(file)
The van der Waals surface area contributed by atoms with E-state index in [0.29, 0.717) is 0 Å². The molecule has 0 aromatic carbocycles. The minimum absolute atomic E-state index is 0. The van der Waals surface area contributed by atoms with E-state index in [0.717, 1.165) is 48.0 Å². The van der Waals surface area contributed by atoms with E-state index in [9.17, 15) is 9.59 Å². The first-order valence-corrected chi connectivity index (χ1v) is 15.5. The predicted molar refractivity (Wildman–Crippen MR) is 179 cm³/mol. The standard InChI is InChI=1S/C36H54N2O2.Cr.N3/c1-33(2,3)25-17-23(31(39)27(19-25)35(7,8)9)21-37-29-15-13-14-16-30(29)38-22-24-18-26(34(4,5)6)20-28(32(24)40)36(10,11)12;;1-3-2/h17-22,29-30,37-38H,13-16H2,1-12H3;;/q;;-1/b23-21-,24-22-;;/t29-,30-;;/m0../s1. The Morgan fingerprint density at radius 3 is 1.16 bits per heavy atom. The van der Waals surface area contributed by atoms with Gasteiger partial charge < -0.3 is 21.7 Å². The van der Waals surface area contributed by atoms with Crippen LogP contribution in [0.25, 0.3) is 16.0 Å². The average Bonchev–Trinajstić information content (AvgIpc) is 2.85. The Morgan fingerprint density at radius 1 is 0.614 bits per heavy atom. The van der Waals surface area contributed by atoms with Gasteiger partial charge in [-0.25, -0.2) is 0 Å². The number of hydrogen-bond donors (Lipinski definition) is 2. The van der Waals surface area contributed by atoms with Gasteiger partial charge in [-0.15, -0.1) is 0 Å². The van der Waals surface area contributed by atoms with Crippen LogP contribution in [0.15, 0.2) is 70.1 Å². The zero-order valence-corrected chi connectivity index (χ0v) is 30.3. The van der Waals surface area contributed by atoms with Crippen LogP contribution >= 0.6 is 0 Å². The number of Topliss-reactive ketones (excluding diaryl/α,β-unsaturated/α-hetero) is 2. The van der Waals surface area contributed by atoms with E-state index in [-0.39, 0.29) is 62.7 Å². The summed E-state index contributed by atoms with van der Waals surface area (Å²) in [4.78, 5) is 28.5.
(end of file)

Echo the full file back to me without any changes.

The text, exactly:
The van der Waals surface area contributed by atoms with E-state index in [0.29, 0.717) is 0 Å². The molecule has 0 aromatic carbocycles. The minimum absolute atomic E-state index is 0. The van der Waals surface area contributed by atoms with E-state index in [0.717, 1.165) is 48.0 Å². The van der Waals surface area contributed by atoms with E-state index in [9.17, 15) is 9.59 Å². The first-order valence-corrected chi connectivity index (χ1v) is 15.5. The predicted molar refractivity (Wildman–Crippen MR) is 179 cm³/mol. The standard InChI is InChI=1S/C36H54N2O2.Cr.N3/c1-33(2,3)25-17-23(31(39)27(19-25)35(7,8)9)21-37-29-15-13-14-16-30(29)38-22-24-18-26(34(4,5)6)20-28(32(24)40)36(10,11)12;;1-3-2/h17-22,29-30,37-38H,13-16H2,1-12H3;;/q;;-1/b23-21-,24-22-;;/t29-,30-;;/m0../s1. The Morgan fingerprint density at radius 3 is 1.16 bits per heavy atom. The van der Waals surface area contributed by atoms with Gasteiger partial charge < -0.3 is 21.7 Å². The van der Waals surface area contributed by atoms with Crippen LogP contribution in [0.25, 0.3) is 16.0 Å². The average Bonchev–Trinajstić information content (AvgIpc) is 2.85. The Morgan fingerprint density at radius 1 is 0.614 bits per heavy atom. The van der Waals surface area contributed by atoms with Gasteiger partial charge in [-0.25, -0.2) is 0 Å². The number of hydrogen-bond donors (Lipinski definition) is 2. The van der Waals surface area contributed by atoms with Gasteiger partial charge in [-0.15, -0.1) is 0 Å². The van der Waals surface area contributed by atoms with Crippen LogP contribution in [0.15, 0.2) is 70.1 Å². The zero-order valence-corrected chi connectivity index (χ0v) is 30.3. The van der Waals surface area contributed by atoms with Crippen LogP contribution >= 0.6 is 0 Å². The number of Topliss-reactive ketones (excluding diaryl/α,β-unsaturated/α-hetero) is 2. The van der Waals surface area contributed by atoms with E-state index in [-0.39, 0.29) is 62.7 Å². The summed E-state index contributed by atoms with van der Waals surface area (Å²) in [4.78, 5) is 28.5.